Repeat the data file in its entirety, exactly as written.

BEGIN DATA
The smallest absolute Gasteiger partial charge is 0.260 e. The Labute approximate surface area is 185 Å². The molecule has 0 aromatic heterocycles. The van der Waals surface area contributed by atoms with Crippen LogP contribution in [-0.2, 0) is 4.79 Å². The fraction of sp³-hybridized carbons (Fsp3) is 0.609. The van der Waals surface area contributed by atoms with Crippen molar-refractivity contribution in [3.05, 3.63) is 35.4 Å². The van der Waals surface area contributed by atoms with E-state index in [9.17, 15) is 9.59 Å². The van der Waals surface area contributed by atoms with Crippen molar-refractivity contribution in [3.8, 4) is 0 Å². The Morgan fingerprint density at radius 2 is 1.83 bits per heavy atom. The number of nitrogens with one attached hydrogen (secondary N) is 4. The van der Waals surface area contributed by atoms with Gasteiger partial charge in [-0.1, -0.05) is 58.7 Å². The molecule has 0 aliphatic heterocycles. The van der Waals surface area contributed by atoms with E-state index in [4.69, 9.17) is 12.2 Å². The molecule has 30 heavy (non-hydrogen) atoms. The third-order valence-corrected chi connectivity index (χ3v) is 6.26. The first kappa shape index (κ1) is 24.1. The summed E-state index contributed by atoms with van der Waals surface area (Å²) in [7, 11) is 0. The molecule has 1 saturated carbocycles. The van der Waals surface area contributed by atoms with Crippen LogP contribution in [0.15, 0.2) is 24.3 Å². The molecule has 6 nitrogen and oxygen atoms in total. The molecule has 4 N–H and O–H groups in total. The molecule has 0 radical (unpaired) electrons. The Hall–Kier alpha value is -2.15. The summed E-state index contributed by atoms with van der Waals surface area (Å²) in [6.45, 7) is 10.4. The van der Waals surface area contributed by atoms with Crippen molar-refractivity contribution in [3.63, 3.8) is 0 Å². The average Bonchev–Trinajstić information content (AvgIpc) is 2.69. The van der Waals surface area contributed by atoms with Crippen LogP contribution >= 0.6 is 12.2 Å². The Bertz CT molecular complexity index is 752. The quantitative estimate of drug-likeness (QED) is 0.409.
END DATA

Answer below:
The smallest absolute Gasteiger partial charge is 0.260 e. The Labute approximate surface area is 185 Å². The molecule has 0 aromatic heterocycles. The van der Waals surface area contributed by atoms with Crippen LogP contribution in [-0.2, 0) is 4.79 Å². The fraction of sp³-hybridized carbons (Fsp3) is 0.609. The van der Waals surface area contributed by atoms with Crippen molar-refractivity contribution in [3.05, 3.63) is 35.4 Å². The van der Waals surface area contributed by atoms with E-state index in [9.17, 15) is 9.59 Å². The van der Waals surface area contributed by atoms with Crippen molar-refractivity contribution in [3.8, 4) is 0 Å². The Morgan fingerprint density at radius 2 is 1.83 bits per heavy atom. The number of nitrogens with one attached hydrogen (secondary N) is 4. The van der Waals surface area contributed by atoms with Gasteiger partial charge in [-0.1, -0.05) is 58.7 Å². The molecule has 0 aliphatic heterocycles. The van der Waals surface area contributed by atoms with E-state index in [4.69, 9.17) is 12.2 Å². The molecule has 30 heavy (non-hydrogen) atoms. The third-order valence-corrected chi connectivity index (χ3v) is 6.26. The first kappa shape index (κ1) is 24.1. The summed E-state index contributed by atoms with van der Waals surface area (Å²) in [7, 11) is 0. The molecule has 1 saturated carbocycles. The van der Waals surface area contributed by atoms with Crippen LogP contribution in [0.15, 0.2) is 24.3 Å². The molecule has 6 nitrogen and oxygen atoms in total. The molecule has 4 N–H and O–H groups in total. The molecule has 0 radical (unpaired) electrons. The Hall–Kier alpha value is -2.15. The summed E-state index contributed by atoms with van der Waals surface area (Å²) in [6.45, 7) is 10.4. The van der Waals surface area contributed by atoms with Crippen molar-refractivity contribution in [3.63, 3.8) is 0 Å². The average Bonchev–Trinajstić information content (AvgIpc) is 2.69. The van der Waals surface area contributed by atoms with Crippen LogP contribution >= 0.6 is 12.2 Å². The Bertz CT molecular complexity index is 752. The quantitative estimate of drug-likeness (QED) is 0.409.